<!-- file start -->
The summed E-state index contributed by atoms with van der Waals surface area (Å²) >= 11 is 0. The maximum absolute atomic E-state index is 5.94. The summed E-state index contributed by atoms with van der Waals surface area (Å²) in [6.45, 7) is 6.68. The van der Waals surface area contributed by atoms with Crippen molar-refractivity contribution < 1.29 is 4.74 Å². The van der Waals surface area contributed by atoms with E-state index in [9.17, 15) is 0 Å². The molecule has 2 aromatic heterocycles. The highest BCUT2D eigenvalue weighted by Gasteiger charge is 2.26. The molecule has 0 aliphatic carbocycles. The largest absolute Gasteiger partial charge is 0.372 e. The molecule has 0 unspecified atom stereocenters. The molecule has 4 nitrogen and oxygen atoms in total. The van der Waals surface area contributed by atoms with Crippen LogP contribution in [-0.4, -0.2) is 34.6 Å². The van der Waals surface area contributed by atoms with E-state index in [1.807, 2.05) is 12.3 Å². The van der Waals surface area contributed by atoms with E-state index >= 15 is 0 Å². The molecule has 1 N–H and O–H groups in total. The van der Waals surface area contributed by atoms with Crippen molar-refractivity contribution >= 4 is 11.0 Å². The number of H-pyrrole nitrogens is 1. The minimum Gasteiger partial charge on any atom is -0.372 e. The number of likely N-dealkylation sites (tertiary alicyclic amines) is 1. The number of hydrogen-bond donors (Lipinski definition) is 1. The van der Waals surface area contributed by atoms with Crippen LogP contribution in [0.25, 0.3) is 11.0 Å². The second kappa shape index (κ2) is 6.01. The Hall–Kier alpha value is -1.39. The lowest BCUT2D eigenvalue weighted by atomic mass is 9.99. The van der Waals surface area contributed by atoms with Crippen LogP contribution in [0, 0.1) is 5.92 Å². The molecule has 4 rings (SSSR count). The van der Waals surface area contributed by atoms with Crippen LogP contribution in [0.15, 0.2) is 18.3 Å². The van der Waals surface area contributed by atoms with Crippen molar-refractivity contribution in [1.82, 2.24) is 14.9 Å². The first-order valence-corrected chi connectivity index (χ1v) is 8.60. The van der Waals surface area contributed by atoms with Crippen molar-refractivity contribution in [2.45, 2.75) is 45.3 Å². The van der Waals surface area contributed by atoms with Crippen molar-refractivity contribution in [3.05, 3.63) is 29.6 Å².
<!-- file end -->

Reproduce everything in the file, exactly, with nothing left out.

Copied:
The summed E-state index contributed by atoms with van der Waals surface area (Å²) >= 11 is 0. The maximum absolute atomic E-state index is 5.94. The summed E-state index contributed by atoms with van der Waals surface area (Å²) in [6.45, 7) is 6.68. The van der Waals surface area contributed by atoms with Crippen molar-refractivity contribution < 1.29 is 4.74 Å². The van der Waals surface area contributed by atoms with E-state index in [9.17, 15) is 0 Å². The molecule has 2 aromatic heterocycles. The highest BCUT2D eigenvalue weighted by Gasteiger charge is 2.26. The molecule has 0 aliphatic carbocycles. The largest absolute Gasteiger partial charge is 0.372 e. The molecule has 0 unspecified atom stereocenters. The molecule has 4 nitrogen and oxygen atoms in total. The van der Waals surface area contributed by atoms with Crippen LogP contribution in [-0.4, -0.2) is 34.6 Å². The van der Waals surface area contributed by atoms with E-state index in [1.807, 2.05) is 12.3 Å². The van der Waals surface area contributed by atoms with E-state index >= 15 is 0 Å². The molecule has 1 N–H and O–H groups in total. The van der Waals surface area contributed by atoms with Crippen molar-refractivity contribution >= 4 is 11.0 Å². The number of H-pyrrole nitrogens is 1. The minimum Gasteiger partial charge on any atom is -0.372 e. The number of likely N-dealkylation sites (tertiary alicyclic amines) is 1. The number of hydrogen-bond donors (Lipinski definition) is 1. The van der Waals surface area contributed by atoms with Crippen LogP contribution in [0.25, 0.3) is 11.0 Å². The second kappa shape index (κ2) is 6.01. The Hall–Kier alpha value is -1.39. The lowest BCUT2D eigenvalue weighted by atomic mass is 9.99. The van der Waals surface area contributed by atoms with Crippen LogP contribution in [0, 0.1) is 5.92 Å². The molecule has 4 rings (SSSR count). The van der Waals surface area contributed by atoms with Crippen LogP contribution in [0.15, 0.2) is 18.3 Å². The van der Waals surface area contributed by atoms with Crippen molar-refractivity contribution in [1.82, 2.24) is 14.9 Å². The first-order valence-corrected chi connectivity index (χ1v) is 8.60. The van der Waals surface area contributed by atoms with Crippen molar-refractivity contribution in [2.45, 2.75) is 45.3 Å². The van der Waals surface area contributed by atoms with Crippen molar-refractivity contribution in [3.05, 3.63) is 29.6 Å².